Schooled by a 2-Year-Old

Last night, we managed to get out of the house and go to the Christmas worship night at church. We nearly aborted mission at the last-minute, because I knew an event like this would be really difficult with the kiddos. We decided to push through and go, because it is the only church-wide event all year (that I’m aware of), that children are allowed to attend, and I really wanted Caleb to experience worship as a church community. Sean front-packed Evie, and she did better than expected because she was mesmerized by the lights and sounds, but Caleb was as crazy as anticipated 🙂 I spent the first 30 minutes chasing him as he ran down rows of chairs, dancing with him in the back, and full-body tackling him before he could run up the stairs into the stadium seating. (I was sorely mistaken when I chose to take Caleb, thinking he would be easier on me physically than holding Evie the entire time – ha)!  I contemplated leaving with him on several occasions, but I really didn’t want to, since 1. It had been a month-and-a-half since we had gone to church due to Evie’s surgery and I really missed worship, and 2. I didn’t want to take away a unique opportunity for Caleb to experience God.

Our friend Becky was singing in the choir and Caleb wanted to see her, so I decided to take him up closer to the stage (I know…a highly risky move). I noticed some empty seats in the front row on the far right side (I thought he might be more engaged if we were closer to the action), so I sat down with him and bear-hugged him so he couldn’t escape for half the time, and jumped him up and down on my legs the other half (not so easy anymore at 2.64 years). It was exhausting, I was obviously more focused on keeping him under control than singing, and I kept wondering if he was bothering other people and making it difficult for them to worship.

After each song (and even during songs), Caleb clapped loudly and woo-hooed in the highest-pitched woo-hoo I’ve ever heard…it was really quite impressive (it was like a 13-year-old girl at a Justin Bieber concert, but higher…back me up on this one, Bauer’s). He also kept turning around to loudly exclaim: “mama, we’re saying hallelujah!” After each disruption, I half-smiled nervously, glanced around to see if anyone noticed (they did), and sternly whispered to him – “Caleb, please stop [fill in the blank].” But in the midst of the chaos, God spoke to me through scripture. He said – “Let the little children come to me and do not hinder them, for to such belongs the kingdom of heaven” (Matthew 19:14). After all, we were there to celebrate BABY Jesus. I also felt Him impress upon me: Melissa, I know your attention is split and you can’t quietly focus, reflect, and worship Me like you once could before children, but I accept your worship just the same. You are doing your best to give what you have to Me, and I am loved through your love for this boy…and let the boy worship!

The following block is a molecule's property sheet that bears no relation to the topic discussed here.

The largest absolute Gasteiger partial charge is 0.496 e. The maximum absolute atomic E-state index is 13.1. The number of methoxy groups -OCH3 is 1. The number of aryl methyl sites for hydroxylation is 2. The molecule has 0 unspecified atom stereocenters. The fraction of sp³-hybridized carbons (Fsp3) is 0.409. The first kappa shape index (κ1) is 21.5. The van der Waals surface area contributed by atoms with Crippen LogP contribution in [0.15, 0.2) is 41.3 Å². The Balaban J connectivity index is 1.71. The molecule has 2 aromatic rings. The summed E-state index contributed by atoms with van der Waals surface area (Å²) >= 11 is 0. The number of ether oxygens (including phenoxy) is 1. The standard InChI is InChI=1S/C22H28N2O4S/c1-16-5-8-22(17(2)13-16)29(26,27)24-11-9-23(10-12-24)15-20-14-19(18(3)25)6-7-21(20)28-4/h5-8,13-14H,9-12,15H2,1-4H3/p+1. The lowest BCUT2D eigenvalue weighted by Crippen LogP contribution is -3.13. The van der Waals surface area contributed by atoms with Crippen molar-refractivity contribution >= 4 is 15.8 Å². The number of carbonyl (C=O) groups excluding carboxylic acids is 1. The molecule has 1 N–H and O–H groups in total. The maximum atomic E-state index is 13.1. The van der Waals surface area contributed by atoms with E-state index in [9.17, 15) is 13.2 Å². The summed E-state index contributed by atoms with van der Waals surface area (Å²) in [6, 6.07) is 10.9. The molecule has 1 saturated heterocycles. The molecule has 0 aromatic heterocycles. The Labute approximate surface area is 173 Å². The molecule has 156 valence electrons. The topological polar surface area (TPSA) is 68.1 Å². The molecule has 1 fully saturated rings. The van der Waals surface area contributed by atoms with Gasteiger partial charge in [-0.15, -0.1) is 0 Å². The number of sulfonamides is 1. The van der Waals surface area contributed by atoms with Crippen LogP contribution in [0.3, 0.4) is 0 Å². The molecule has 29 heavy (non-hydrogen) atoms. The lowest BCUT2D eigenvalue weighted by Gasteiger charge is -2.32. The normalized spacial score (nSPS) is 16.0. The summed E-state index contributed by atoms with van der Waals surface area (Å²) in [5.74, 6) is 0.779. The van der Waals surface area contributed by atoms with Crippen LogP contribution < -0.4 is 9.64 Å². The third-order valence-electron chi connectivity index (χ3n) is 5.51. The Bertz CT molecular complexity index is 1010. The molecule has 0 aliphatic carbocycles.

After that, I tried not to care what other people might be thinking, and I clapped, sang, waved my arms, and hollered as loudly as I could with Caleb. It was pretty cool, and my throat hurt afterward 🙂 Life is so different now with kids, and God is constantly redefining and teaching me what it looks like to be in relationship with Him in the throes of life with littles. All I can say is – I’m sure glad God is a God of patience, grace, and understanding, because I definitely don’t have it figured out. I love God, I love my crazy boy, and I love that I got schooled by him through his reckless abandon, as he praised God in his special 2-year-old way!

He passed out on his floor afterwards...didn't even make it to the bed :)
He passed out on his floor afterwards…didn’t even make it into bed 🙂

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Melissa Felker

I blog to share my life, entertain, inspire, inform, encourage, challenge (both myself and others), and of course, for personal therapy - haha! I love to write about meaningful experiences and a wide range of topics I find interesting. I particularly enjoy sharing life in a raw and barely censored fashion because I highly value authenticity.

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